SAN FRANCISCO, California, March 21, 2008 (ENS) - Mayor Gavin Newsom was joined Thursday at the Ferry Building by national nonprofit Food & Water Watch and local restaurant leaders who took the opportunity of United Nations' World Water Day March 22 to follow the city's lead by replacing bottled water with tap water.
In June 2007, Mayor Newsom issued an Executive Directive barring use of city funds to buy bottled water in an effort to protect the environment. City departments have nearly reached full compliance with the bottled water ban.
"I'm glad to report that bottled water spending by city departments under my direction has stopped," said the mayor. "We are drinking tap water again at City Hall and across city government, and I call upon the restaurant industry to join us in promoting the best tasting water in the country by removing bottled water from their menus."
Mayor Newsom highlighted the city's ongoing initiative against bottled water and its impacts to the environment by announcing a new partnership with the national nonprofit Food & Water Watch to "Take Back the Tap."
The consumer advocacy group is working with cities across the nation to urge local restaurants and chefs to sign a pledge to switch to serving only municipal tap water, help educate customers about the benefits of tap over bottled water, and whenever possible, install a carbonation machine to make sparkling water from the tap.
U.S. plastic bottle production uses more than 17.6 million barrels of oil each year. About 86 percent of the empty plastic water bottles in the United States land in the garbage instead of being recycled.
A growing number of Bay Area restaurants, including San Francisco's Incanto, Delfina, and Nopa, Berkeley's Chez Panisse, and Sausalito's Poggio, have removed bottled water from their menus without negative impact to their bottom line, the mayor said.
"Offering our guests complimentary filtered San Francisco water with their meal combines the best of generous hospitality, care for our surroundings, and authentic local flavor," said Mark Pastore, owner of Incanto, a restaurant that has been serving tap water since it opened in 2002. "What we sacrifice in profits by not selling bottled water, we more than make up in increased goodwill with our guests."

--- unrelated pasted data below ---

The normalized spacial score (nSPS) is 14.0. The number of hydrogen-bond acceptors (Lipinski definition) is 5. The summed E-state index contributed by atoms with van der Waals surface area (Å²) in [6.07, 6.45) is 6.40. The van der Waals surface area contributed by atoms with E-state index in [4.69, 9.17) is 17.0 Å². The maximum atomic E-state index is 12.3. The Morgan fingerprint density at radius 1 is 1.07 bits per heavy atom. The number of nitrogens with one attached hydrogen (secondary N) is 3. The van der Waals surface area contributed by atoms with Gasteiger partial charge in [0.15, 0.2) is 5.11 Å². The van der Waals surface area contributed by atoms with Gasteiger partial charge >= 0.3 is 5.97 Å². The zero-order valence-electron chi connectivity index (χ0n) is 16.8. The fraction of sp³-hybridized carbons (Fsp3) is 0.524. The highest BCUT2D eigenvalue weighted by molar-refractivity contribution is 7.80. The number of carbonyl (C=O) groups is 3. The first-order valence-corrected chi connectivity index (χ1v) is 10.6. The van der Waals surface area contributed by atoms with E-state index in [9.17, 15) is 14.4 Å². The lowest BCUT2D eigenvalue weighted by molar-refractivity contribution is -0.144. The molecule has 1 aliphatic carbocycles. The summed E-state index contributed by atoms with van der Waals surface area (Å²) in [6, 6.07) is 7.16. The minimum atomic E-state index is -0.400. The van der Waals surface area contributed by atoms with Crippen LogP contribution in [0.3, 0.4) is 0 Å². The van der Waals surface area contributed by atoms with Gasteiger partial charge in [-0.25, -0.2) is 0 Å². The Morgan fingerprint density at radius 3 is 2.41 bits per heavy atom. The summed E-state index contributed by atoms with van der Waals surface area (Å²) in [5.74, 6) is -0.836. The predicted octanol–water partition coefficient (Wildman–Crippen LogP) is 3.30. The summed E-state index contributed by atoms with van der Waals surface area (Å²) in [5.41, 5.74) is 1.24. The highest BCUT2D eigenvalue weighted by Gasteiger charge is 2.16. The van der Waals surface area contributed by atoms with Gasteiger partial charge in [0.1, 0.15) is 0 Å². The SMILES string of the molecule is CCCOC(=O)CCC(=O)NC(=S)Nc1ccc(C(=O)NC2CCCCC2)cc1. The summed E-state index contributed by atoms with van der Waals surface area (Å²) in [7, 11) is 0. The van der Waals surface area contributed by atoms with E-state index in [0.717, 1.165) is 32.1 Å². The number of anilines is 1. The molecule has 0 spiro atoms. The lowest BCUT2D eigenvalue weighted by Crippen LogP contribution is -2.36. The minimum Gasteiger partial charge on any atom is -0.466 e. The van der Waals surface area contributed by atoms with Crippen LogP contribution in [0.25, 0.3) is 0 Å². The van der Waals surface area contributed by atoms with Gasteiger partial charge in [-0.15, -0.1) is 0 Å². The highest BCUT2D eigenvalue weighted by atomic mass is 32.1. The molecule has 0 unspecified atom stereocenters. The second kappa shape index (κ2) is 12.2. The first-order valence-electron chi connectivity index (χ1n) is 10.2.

Other Bay Area restaurants also have made the move to tap water, like the world-renowned Chez Panisse in Berkeley and the Italian trattoria, Delfina.
"We made the decision to serve tap water because it eliminated the need for storage and disposal of excess bottles and because San Francisco has an excellent municipal water source," said Delfina co-owner, Craig Stoll.
The city's more than 3,000 restaurants will receive a copy of the new "How-To Guide for the San Francisco Restaurant Switch to Tap Water," published by Food & Water Watch.
"Bottled water is an expensive con job on consumers," said Wenonah Hauter, executive director of Food & Water Watch. "Cities like San Francisco are leading the way in kicking the bottled water habit and in raising awareness that tap water is the healthiest and most cost-effective choice for consumers."
"All Americans should have access to safe, affordable tap water," she said. "To make that a reality, we need Congress to create a dedicated source of funding for water infrastructure."
Hundreds of college students will gather in Washington, DC on Saturday for a World Water Day Summit to learn about world water issues and advocate for solutions in the United States. Students will meet with their congressional representatives on Monday.
Following Mayor Newsom's announcement, volunteers distributed stainless steel water bottles to lunchtime visitors. The stainless steel bottles are a sustainable alternative to throw-away plastic water bottles for drinking water at work or on the go.
The stainless steel bottles are available while supplies last at San Francisco Public Utilities Commission Customer Service office, 1155 Market Street and other locations for those who sign a pledge to stop buying bottled water.
As part of his drinking water initiative, Mayor Newsom directed the San Francisco Public Utilities Commission to protect and preserve San Francisco's drinking water quality.
Within 60 days, the Commission will produce a detailed and specific Water Quality Protection Plan. During that time, the Commission will convene a National Water Quality Advisory Council of water quality experts from across California and the nation to help develop the plan.
The Public Utilities Commission has applied for an $11 million grant from the U.S. Environmental Protection Agency to fund innovative water quality protection measures throughout the regional water system.
Copyright Environment News Service (ENS) 2008. All rights reserved.
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